By MIKE CHAIKEN
Leonardo da Vinci was known for many things, such as his art and his inventions.
But he was never known for dance choreography.
But the Sonia Plumb Dance Company has placed da Vinci squarely in the spotlight of the dance stage in its latest creation.
The company presents “The Dance of da Vinci” this weekend at The Bushnell in Hartford.
Although da Vinci seems an unlikely starting point for a dance piece, Plumb explained otherwise.
“The primary reason Leonard da Vinci works as an inspiration is because he himself was a humanist polymath,” said Plumb in an email interview. “He studied everything and limited himself to nothing. He felt, he loved, he had his ‘demons,’ he had his ‘passions.’ He embraced life and nature, science and art. Our present world is filled with Leonardo’s work as an artist and a scientist.”
Plumb said she used da Vinci for inspiration for a dance piece because “it is one of those dances that found me.”
“I was mulling about what my next big project would be and ‘The Dance of da Vinci’ popped into my head. I said to myself, ‘Well that is interesting, I know almost nothing about him.’ Then things began to snowball. I met a new friend who introduced me to Jean Paul Richter’s ‘Notebooks.’ On one side Leonardo’s writings are written in Italian and the other side is the English translation. They are filled with sketches, musings, maxims and ‘how tos.’ Once I dove in I discovered the human he was: an artist, a mathematician, philosopher, scientist, architect… I felt a kinship as I, too, have always felt myself more than just a dancer.”
“It’s definitely an interesting concept and unlike a process I’ve been a part of before,” said Richard Pye, one of the dancers bringing life to “The Dance of da Vinci.” “We, as dancers, respond to the words and workings of the notebooks and use this to inform our relationships to others and the life behind the movement material,” said Pye in his email interview.
“For example,” Pye said, “there is a section based on da Vinci’s stories of elephants. Here, we had a lot of fun using movement to become animalistic and respond as if we were the family of elephants in this story without it becoming too literal.”
To help audiences understand the concept, Plumb said, “The dance is broken into four sections that correspond to Leonardo’s work. Section 1 focuses on his work as a sculptor, painter and observer of human movement. Section 2 is inspired by his observations of animals, not only for drawing purposes but also how they equate to human behavior and vice versa. Section 3 draws from his work as an architect, machine builder, and inventor. Section 4 brings it all together.”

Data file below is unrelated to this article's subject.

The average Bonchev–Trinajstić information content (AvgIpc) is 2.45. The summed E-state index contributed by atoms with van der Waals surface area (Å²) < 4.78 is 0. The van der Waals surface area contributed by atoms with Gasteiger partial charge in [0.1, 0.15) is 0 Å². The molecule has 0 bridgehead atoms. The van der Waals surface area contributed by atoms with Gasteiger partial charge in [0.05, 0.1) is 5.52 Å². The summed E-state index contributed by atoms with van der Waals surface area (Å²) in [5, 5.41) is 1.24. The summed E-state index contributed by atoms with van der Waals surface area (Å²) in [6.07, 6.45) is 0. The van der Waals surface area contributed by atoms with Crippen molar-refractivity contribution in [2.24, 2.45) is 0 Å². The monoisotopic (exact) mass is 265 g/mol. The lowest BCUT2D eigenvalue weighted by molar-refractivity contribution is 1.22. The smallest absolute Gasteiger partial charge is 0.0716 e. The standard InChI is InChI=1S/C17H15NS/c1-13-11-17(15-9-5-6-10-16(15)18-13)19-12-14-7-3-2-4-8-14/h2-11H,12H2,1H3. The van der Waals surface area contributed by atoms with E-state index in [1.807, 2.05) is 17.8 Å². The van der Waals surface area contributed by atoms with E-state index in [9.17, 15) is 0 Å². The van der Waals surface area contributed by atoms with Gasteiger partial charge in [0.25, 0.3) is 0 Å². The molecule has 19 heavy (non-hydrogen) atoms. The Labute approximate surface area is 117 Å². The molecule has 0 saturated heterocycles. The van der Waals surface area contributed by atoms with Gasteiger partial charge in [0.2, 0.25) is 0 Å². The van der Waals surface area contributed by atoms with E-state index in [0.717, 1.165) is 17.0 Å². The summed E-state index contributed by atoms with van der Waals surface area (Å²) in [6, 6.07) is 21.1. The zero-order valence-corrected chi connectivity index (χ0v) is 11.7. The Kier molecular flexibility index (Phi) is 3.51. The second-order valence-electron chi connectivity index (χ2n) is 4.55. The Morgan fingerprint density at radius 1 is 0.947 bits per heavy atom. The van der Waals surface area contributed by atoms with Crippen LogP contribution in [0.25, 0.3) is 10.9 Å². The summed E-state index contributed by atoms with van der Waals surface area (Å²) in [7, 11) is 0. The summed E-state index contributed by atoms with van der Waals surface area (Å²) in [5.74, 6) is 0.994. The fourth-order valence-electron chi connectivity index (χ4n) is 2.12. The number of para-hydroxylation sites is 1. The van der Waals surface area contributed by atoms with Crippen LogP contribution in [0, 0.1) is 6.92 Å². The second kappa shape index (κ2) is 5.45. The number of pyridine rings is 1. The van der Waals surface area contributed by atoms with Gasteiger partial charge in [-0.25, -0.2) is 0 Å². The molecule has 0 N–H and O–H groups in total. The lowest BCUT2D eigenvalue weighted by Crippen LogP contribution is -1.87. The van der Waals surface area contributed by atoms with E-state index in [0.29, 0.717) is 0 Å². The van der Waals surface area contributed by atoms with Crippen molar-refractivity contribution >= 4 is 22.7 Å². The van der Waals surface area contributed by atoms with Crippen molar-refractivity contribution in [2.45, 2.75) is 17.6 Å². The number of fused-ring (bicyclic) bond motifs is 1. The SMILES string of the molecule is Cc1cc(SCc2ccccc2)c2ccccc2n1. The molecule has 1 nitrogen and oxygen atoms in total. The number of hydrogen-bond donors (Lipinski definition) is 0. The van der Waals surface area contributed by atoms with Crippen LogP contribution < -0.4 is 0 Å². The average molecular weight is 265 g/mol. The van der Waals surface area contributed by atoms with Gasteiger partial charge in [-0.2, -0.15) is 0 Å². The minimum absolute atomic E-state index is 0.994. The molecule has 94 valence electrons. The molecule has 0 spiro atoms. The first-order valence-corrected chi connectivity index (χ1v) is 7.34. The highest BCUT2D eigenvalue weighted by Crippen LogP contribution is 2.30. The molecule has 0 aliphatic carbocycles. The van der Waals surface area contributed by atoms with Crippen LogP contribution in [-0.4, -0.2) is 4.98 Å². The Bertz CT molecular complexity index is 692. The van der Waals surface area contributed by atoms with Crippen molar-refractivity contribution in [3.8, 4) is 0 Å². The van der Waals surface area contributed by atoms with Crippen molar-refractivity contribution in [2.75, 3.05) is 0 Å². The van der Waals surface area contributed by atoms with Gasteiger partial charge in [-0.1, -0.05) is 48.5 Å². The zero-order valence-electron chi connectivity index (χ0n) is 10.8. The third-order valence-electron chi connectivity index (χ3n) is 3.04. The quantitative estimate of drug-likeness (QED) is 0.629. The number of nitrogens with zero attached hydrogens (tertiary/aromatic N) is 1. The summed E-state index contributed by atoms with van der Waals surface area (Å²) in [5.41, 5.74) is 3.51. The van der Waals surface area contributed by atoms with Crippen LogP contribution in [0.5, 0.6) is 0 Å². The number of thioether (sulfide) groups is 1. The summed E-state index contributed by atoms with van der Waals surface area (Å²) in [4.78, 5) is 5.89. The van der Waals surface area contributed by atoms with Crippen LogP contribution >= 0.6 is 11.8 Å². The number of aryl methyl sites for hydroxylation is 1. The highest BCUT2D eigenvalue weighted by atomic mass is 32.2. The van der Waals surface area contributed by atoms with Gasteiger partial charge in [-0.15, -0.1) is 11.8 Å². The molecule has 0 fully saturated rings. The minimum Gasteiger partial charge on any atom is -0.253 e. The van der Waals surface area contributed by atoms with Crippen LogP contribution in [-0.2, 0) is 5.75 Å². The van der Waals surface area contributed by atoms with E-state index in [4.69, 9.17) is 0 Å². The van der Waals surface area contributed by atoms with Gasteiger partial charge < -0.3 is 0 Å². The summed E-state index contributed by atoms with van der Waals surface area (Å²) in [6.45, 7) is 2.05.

“The dance is supported with original music, Italian Renaissance madrigals, live vocals from 26 voices, projections, light and of course the dancers. Marrying the elements as da Vinci would appreciate,” said Plumb, who also noted there is a study guide to help audiences understand the piece.
As a dancer bringing Plumb’s concept to life, Pye said, “My biggest challenge along the way was gaining the knowledge of the time and of da Vinci himself to bring these elements to life within the creation and the piece.”
“It’s been a truly interesting process (watching the piece come to life) with many different chunks all inspired by a multitude of different things from art to animals to contraptions to kill others,” said Pye. “But now that we have all the pieces together and seamlessly transitioned, thanks to the original music by composer Mike Wall, the piece has an overwhelming sense of clarity.
“I believe the piece gives a sense of real human nature, across all aspects of life both then and now,” said Pye.
“Dance of da Vinci” from the Sonia Plumb Dance Company will be performed Saturday, April 21 at 8 p.m. and Sunday, April 22 at 4 p.m. at The Bushnell, 166 Capitol Ave., Hartford.
Tickets are $25-$38 and can be purchased online at bushnell.org or by calling the box office at (860)987-5900. A premium seating option is offered: purchase one ticket for $38, receive the second at 50 percent off. Use the code DAVINCI50 at checkout.
For more information, go to www. SoniaPlumbDance.org
Comments? Email mchaiken@BristolObserver.com.